Pix LED Backpack Review: Fun for kids of any age
The backpack uses LED lights to customize a display — ideal for lifting spirits during today's Covid-19 lock down
Fashion designers have toyed with using LED lights in their bags and dresses, but none have come up with a viable way to extend that option to a large number of people, and certainly not in an affordable way.
Then there's Pix, a backpack that launched on Kickstarter in 2019, and is now in full production online. The $259 backpack would be certainly in the high end, save for one thing: The back is covered with LED lights that can beam out graphics and moving images. And yes, you can design them yourself.
We played with the backpack for some days, even testing it outside — yes, during the coronavirus lockdown — and were pleased to see how well it held up, and even more so, how easy it was to create and share pictures. The water-repellent finish was fine in the rain, and the backpack was very comfortable to use.
What you need to use Pix
Aside from the backpack, you're going to nee a battery pack. The backpack, aside from LED lights embedded inside, also have a USB cable attached which needs to feed into a portable battery. We attached it to a 6,000 mAh battery, fully charged, which was still at 87 percent even after an hour.
We needed to update our firmware before we could begin, and Pix cutely showed a Wi-Fi symbol and then a green checkmark when we were good to go.
The Pix Backpack app acts as the controller for the images you'll send to the backpackGearBrain
Using the app
The app is simple to use — once you can connect with the Pix Backpack. We had some trouble getting the two to pair throughout our test. But eventually they would link up, and we could push images to the backpack or draw our own.
You'll sketch on a grid in the app, which limits how much you can add. If you're eager to add words, know that the limited real estate means your sketch is going to look squished.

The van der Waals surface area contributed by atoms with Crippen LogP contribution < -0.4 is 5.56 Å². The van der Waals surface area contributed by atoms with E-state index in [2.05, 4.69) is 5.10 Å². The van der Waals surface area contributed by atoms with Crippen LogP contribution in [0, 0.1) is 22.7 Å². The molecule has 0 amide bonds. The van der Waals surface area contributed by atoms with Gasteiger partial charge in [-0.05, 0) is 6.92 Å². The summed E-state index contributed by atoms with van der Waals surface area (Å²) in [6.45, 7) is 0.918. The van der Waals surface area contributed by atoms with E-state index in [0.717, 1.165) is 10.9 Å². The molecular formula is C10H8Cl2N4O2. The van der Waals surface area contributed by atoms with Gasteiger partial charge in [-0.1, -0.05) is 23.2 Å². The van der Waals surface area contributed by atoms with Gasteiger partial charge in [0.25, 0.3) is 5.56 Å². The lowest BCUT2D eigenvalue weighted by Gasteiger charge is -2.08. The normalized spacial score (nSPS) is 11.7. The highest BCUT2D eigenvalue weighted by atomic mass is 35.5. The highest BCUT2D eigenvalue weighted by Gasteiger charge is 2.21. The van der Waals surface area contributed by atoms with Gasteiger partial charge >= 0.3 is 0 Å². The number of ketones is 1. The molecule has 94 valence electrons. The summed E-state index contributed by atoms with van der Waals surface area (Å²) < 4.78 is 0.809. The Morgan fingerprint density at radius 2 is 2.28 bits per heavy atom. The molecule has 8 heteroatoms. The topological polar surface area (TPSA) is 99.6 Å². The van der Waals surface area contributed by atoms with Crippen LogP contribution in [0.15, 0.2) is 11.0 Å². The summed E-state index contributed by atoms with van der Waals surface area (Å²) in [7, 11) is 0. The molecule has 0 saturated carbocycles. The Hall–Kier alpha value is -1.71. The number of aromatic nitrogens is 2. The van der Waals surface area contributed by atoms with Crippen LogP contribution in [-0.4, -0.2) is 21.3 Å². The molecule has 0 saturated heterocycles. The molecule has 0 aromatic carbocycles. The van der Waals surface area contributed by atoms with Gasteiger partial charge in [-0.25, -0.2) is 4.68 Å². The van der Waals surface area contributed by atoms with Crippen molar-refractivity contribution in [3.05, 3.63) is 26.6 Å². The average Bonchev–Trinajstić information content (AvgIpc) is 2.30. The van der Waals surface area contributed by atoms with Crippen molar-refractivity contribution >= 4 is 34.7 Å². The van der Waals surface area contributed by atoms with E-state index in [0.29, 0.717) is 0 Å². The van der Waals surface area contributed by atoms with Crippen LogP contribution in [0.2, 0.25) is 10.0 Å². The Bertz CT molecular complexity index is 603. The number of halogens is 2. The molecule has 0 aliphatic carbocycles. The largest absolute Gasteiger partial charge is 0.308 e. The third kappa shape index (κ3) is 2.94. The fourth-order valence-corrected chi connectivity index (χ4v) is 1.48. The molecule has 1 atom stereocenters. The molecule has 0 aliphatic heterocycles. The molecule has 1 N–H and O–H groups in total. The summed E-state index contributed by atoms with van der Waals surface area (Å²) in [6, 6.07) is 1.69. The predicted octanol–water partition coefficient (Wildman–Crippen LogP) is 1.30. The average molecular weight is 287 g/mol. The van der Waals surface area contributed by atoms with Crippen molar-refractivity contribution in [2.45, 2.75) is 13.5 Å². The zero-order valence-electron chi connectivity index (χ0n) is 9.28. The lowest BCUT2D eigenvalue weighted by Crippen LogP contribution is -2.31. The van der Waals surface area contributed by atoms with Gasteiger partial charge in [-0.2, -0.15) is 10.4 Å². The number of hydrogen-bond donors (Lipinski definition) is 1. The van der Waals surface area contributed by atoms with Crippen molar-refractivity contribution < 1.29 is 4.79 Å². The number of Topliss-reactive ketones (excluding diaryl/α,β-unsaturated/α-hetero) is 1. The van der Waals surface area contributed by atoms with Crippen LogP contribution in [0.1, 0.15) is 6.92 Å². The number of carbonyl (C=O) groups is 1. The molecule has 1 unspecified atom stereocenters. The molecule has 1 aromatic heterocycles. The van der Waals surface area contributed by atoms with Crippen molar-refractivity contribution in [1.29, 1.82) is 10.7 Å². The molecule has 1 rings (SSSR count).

But there is fun in having limits, because then you're challenged to press up against them. You can luckily take what is already in the app, or design one with a palette of 16 different colors, including black and white. Coloring is really nothing more than touching a grid to add and touching a grid to remove.
You can change how fast or slow you want things to be animated. And there's also a simple on and off switch in the app, which apparently doubles as a slider for increasing or decreasing the brightness of the image . But moving that did not seem to change how well the image displayed. Luckily, it was bright enough.
There are clever designs, that can help share messages during the current pandemicGearBrain
Clock, flames and rocket ships
In addition to making your own images, you can also choose from options like a clock, which is shown in military time. Not all worked. An hour glass wouldn't push to the backpack. But a rocket ship was adorable, with a flickering flame, and we found one designed for a bicycle to be really useful. The app has controls so you can push a left arrow and a right arrow and also a button that sends a big red, "Stop" to the back of the backpack.
Some images you need to sign into to get. It's the one time we were asked to create an account. And you can sign up using Google or Facebook if you choose. (We did not.)
The Pix backpack costs $259, and it comes in gray, yellow, cyan and black, which is what we were sent. Keep in mind all of the backpacks have the same black back — key for the LED lights showing up.
The company is offering some bags at discounted prices of $129. They say they all work, but may have issues like uneven seams, LED squares that aren't perfectly aligned or dents, scratches or even some paint marks.
A $259 backpack would normally be a difficult thing to recommend. It, frankly, still is. But Pix has something here that's pretty special, given the current pandemic — a way to add a creative bend to an object that frankly everyone can use right now: a bag.
While the backpack wouldn't hold a week's worth of groceries, it's a great thing to carry while biking or heading to the store for some basics. Then, adding a way to add some cheerful images, those that can get people smiling right now, is all the better. The app held up 99 percent of the time, and while one or two images didn't always work, most did — and we could draw what we didn't find, and very easily.
We did find, however, that after that hour the side of the bag with the lights had grown fairly warm. This is definitely something you'd want to note if you're sending your child with a lunch — or you're using the bag during warm summer days. The heat did not transfer to the side against our skin, but again, this is something to keep in mind.
The fact that you can buy a discounted bag with a few flaws for more than half the price is a pretty solid deal, though. While we're aware thiis is not a need right now, clearly, we think it's an adorable and clever want, something children may find both fun and useful — and some of adults too.